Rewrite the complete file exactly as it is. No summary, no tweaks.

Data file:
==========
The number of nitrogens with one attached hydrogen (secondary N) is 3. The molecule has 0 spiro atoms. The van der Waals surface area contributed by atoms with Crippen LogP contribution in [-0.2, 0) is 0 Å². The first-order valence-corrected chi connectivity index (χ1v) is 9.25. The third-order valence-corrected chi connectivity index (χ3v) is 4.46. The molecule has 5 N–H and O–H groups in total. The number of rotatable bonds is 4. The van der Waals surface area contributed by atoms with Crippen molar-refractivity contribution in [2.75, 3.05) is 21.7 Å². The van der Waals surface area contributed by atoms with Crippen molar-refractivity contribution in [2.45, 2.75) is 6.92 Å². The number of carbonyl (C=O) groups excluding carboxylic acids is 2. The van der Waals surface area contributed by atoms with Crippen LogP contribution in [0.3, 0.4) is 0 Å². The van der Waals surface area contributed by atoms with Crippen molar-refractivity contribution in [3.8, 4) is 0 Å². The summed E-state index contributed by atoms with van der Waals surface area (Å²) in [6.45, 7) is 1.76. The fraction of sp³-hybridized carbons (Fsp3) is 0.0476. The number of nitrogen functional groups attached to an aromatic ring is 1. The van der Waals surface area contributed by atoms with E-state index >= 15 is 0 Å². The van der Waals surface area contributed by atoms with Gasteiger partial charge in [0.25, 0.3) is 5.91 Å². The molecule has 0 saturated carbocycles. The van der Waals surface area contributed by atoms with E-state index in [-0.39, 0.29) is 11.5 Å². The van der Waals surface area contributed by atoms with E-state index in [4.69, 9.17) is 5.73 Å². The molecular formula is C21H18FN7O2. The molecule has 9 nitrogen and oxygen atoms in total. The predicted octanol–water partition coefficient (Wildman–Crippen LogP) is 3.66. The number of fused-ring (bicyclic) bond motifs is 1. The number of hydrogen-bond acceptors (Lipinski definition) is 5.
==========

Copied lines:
The number of nitrogens with one attached hydrogen (secondary N) is 3. The molecule has 0 spiro atoms. The van der Waals surface area contributed by atoms with Crippen LogP contribution in [-0.2, 0) is 0 Å². The first-order valence-corrected chi connectivity index (χ1v) is 9.25. The third-order valence-corrected chi connectivity index (χ3v) is 4.46. The molecule has 5 N–H and O–H groups in total. The number of rotatable bonds is 4. The van der Waals surface area contributed by atoms with Crippen molar-refractivity contribution in [2.75, 3.05) is 21.7 Å². The van der Waals surface area contributed by atoms with Crippen molar-refractivity contribution in [2.45, 2.75) is 6.92 Å². The number of carbonyl (C=O) groups excluding carboxylic acids is 2. The van der Waals surface area contributed by atoms with Crippen LogP contribution in [0.3, 0.4) is 0 Å². The van der Waals surface area contributed by atoms with Crippen molar-refractivity contribution in [3.8, 4) is 0 Å². The summed E-state index contributed by atoms with van der Waals surface area (Å²) in [6.45, 7) is 1.76. The fraction of sp³-hybridized carbons (Fsp3) is 0.0476. The number of nitrogen functional groups attached to an aromatic ring is 1. The van der Waals surface area contributed by atoms with E-state index >= 15 is 0 Å². The van der Waals surface area contributed by atoms with Gasteiger partial charge in [0.25, 0.3) is 5.91 Å². The molecule has 0 saturated carbocycles. The van der Waals surface area contributed by atoms with E-state index in [-0.39, 0.29) is 11.5 Å². The van der Waals surface area contributed by atoms with E-state index in [4.69, 9.17) is 5.73 Å². The molecular formula is C21H18FN7O2. The molecule has 9 nitrogen and oxygen atoms in total. The predicted octanol–water partition coefficient (Wildman–Crippen LogP) is 3.66. The number of fused-ring (bicyclic) bond motifs is 1. The number of hydrogen-bond acceptors (Lipinski definition) is 5.